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Cognitive Interventions in Multiple Sclerosis Rehabilitation

SHS hosts guest lectures by internationally renowned researchers Dr. John DeLuca and Dr. Yael Goverover

November 12, 2015
Dr. John DeLuca is senior vice president of research at the Kessler Foundation Research Center and Professor in Physical Medicine and Rehabilitation, Neurology, and Neuroscience at Rutgers New Jersey Medical School.
Dr. John DeLuca is senior vice president of research at the Kessler Foundation Research Center and Professor in Physical Medicine and Rehabilitation, Neurology, and Neuroscience at Rutgers New Jersey Medical School.

Both experts in the field of cognitive dysfunction, neuropsychologist Dr. DeLuca is senior vice president of research at the Kessler Foundation Research Center and Professor in Physical Medicine and Rehabilitation, Neurology, and Neuroscience at Rutgers New Jersey Medical School. Dr. Goverover—who received her doctorate in Occupational Therapy from NYU—is an associate professor at NYU and currently a visiting professor at the Neuropsychology and Neuroscience Laboratory of Kessler Medical Rehabilitation Research and Education Center.

More than 60% of patients with MS struggle with cognitive deficits, which profoundly affect everyday life activity. Approximately 85 percent of people with MS are initially diagnosed with relapsing-remitting MS (RRMS), which is characterized by clearly defined attacks of worsening neurological function followed by periods of remission. In addition to presenting their joint functional-neuroimaging studies, which demonstrated the efficacy of cognitive rehabilitation on MS, Drs. DeLuca and Goverover compared various methods of enhancing patients’ abilities to re-learn critical life skills. Drs. DeLuca and Goverover delved into the nature and severity of MS and epidemiological factors, such as age and gender, that affect MS susceptibility.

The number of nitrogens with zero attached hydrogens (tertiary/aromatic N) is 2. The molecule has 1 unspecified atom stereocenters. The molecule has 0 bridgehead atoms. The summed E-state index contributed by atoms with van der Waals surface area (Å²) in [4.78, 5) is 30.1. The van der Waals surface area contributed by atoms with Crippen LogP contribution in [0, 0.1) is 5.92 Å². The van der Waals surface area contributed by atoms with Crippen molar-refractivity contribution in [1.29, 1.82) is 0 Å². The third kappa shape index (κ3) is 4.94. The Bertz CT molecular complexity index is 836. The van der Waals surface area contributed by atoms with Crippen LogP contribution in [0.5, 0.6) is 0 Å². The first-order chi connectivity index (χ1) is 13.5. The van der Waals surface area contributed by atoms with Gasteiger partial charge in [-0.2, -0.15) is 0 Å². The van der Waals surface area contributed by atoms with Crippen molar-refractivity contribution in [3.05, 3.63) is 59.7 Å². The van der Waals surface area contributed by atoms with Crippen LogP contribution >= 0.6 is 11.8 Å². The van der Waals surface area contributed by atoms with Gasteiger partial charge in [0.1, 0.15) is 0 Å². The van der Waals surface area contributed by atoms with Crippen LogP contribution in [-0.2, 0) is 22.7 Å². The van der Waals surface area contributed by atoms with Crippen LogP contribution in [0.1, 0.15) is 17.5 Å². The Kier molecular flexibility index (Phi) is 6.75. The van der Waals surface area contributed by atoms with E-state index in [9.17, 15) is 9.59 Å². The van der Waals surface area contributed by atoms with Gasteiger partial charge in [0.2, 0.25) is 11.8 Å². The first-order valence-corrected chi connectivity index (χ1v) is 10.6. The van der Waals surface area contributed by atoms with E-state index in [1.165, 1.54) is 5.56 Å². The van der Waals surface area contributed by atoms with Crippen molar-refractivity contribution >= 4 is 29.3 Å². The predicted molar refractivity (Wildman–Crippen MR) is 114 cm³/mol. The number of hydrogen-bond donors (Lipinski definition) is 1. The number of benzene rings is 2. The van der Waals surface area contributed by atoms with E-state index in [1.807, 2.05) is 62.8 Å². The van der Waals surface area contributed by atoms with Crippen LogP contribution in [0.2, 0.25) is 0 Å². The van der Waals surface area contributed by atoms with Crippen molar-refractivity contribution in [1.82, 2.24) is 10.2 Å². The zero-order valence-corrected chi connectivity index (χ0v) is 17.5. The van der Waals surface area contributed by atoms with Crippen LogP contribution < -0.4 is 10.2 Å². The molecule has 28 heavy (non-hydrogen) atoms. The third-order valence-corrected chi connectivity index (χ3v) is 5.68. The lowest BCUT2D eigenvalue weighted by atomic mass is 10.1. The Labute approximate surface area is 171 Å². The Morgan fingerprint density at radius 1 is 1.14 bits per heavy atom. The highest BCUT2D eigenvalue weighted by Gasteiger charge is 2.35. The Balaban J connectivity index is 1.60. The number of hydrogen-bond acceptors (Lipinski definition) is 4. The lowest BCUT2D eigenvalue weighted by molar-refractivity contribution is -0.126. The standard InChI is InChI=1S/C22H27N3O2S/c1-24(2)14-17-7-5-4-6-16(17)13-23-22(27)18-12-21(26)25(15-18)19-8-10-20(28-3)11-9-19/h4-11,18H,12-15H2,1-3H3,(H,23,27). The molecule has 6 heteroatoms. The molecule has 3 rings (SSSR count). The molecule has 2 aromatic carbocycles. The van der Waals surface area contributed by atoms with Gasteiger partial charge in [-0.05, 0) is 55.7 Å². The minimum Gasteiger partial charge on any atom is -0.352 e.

This lecture was part of a three-part continuing education credit-bearing series on cutting-edge perspectives on rehabilitation offered by the School of Health Sciences. Two prior talks were given in October 2014 and April 2015; the former on Executive Functions and Dysfunction by neuropsychologist Dr. Elkhonon Goldberg, and the latter on Traumatic Brain Injury Rehabilitation by physician Dr. Nathan D. Zasler.

Dr. Yael Goverover is an associate professor at NYU and currently a visiting professor at the Neuropsychology and Neuroscience Laboratory of Kessler Medical Rehabilitation Research and Education Center.Dr. Yael Goverover is an associate professor at NYU and currently a visiting professor at the Neuropsychology and Neuroscience Laboratory of Kessler Medical Rehabilitation Research and Education Center.

Gail Tishcoff, M.A., OTR/L, director of rehabilitation services at The Shield Institute, attended all three lectures. “I was very impressed by the caliber of all the speakers, who were excellent,” she said. “Despite the complexity of the topic, and despite the fact that I do not directly treat MS patients, I found both speakers easy to follow—and the content was relevant to me as well. The lectures made me want to design research in my clinic!”

“We at the School of Health Sciences were honored to have hosted Drs. DeLuca and Goverover,” said Assistant Dean of the School of Health Sciences Dr. Andrew Siegal. “As scholars of international repute, both have done a tremendous amount of research in traumatic brain injury—the former contributing heavily to our understanding of cognitive fatigue syndrome and fibromyalgia. We were privileged to have had them share with us and our alumni a portion of their extensive knowledge on MS.”

The DeLuca and Goverover lecture, which was held at Touro’s Lander College for Women on West 60th St in Manhattan, offered .2 Continuing Education Units (CEUs) gratis to all occupational therapists and physical therapists who attended.

The School of Health Sciences provides free CEUs—and free admission to all continuing education lectures—to alumni of its occupational and physical therapy programs. Practitioners who serve as fieldwork clinical supervisors and mentors to SHS students also receive free CEUs “in gratitude for their excellence and devotion to working with School of Health Science students,” says Dean Louis Primavera.